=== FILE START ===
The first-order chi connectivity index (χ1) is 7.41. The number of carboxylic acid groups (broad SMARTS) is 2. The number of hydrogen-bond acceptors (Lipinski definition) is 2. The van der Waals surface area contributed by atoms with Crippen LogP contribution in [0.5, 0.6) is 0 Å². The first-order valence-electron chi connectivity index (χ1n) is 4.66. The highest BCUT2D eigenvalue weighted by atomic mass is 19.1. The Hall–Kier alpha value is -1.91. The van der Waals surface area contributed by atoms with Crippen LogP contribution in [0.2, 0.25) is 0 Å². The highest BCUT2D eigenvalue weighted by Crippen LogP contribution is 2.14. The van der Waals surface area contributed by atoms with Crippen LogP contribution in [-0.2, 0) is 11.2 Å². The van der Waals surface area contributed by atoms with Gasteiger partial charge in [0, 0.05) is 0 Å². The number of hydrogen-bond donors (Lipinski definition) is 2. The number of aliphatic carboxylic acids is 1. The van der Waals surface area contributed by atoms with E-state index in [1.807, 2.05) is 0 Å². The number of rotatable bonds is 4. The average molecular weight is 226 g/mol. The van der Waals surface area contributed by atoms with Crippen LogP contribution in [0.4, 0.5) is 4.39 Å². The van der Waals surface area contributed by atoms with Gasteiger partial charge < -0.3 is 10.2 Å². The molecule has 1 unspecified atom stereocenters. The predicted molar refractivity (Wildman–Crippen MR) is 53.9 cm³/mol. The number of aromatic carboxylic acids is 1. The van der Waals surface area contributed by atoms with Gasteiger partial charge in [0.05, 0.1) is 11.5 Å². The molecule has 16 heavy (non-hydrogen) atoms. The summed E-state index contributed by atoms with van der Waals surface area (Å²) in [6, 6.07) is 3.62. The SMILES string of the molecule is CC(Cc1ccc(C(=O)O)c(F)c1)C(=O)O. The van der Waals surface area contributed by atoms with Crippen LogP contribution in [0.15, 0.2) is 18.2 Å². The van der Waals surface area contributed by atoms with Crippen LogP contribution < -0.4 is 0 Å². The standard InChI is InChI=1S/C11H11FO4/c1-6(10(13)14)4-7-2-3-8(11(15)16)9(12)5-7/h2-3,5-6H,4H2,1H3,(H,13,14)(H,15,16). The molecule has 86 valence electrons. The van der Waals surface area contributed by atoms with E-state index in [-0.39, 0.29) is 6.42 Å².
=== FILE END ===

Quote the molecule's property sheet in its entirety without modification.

The first-order chi connectivity index (χ1) is 7.41. The number of carboxylic acid groups (broad SMARTS) is 2. The number of hydrogen-bond acceptors (Lipinski definition) is 2. The van der Waals surface area contributed by atoms with Crippen LogP contribution in [0.5, 0.6) is 0 Å². The first-order valence-electron chi connectivity index (χ1n) is 4.66. The highest BCUT2D eigenvalue weighted by atomic mass is 19.1. The Hall–Kier alpha value is -1.91. The van der Waals surface area contributed by atoms with Crippen LogP contribution in [0.2, 0.25) is 0 Å². The highest BCUT2D eigenvalue weighted by Crippen LogP contribution is 2.14. The van der Waals surface area contributed by atoms with Crippen LogP contribution in [-0.2, 0) is 11.2 Å². The van der Waals surface area contributed by atoms with Gasteiger partial charge in [0, 0.05) is 0 Å². The number of hydrogen-bond donors (Lipinski definition) is 2. The number of aliphatic carboxylic acids is 1. The van der Waals surface area contributed by atoms with E-state index in [1.807, 2.05) is 0 Å². The number of rotatable bonds is 4. The average molecular weight is 226 g/mol. The van der Waals surface area contributed by atoms with Crippen LogP contribution in [0.4, 0.5) is 4.39 Å². The van der Waals surface area contributed by atoms with Gasteiger partial charge < -0.3 is 10.2 Å². The molecule has 1 unspecified atom stereocenters. The predicted molar refractivity (Wildman–Crippen MR) is 53.9 cm³/mol. The number of aromatic carboxylic acids is 1. The van der Waals surface area contributed by atoms with Gasteiger partial charge in [0.05, 0.1) is 11.5 Å². The molecule has 16 heavy (non-hydrogen) atoms. The summed E-state index contributed by atoms with van der Waals surface area (Å²) in [6, 6.07) is 3.62. The SMILES string of the molecule is CC(Cc1ccc(C(=O)O)c(F)c1)C(=O)O. The van der Waals surface area contributed by atoms with Crippen LogP contribution in [0.15, 0.2) is 18.2 Å². The van der Waals surface area contributed by atoms with Crippen LogP contribution < -0.4 is 0 Å². The standard InChI is InChI=1S/C11H11FO4/c1-6(10(13)14)4-7-2-3-8(11(15)16)9(12)5-7/h2-3,5-6H,4H2,1H3,(H,13,14)(H,15,16). The molecule has 86 valence electrons. The van der Waals surface area contributed by atoms with E-state index in [-0.39, 0.29) is 6.42 Å².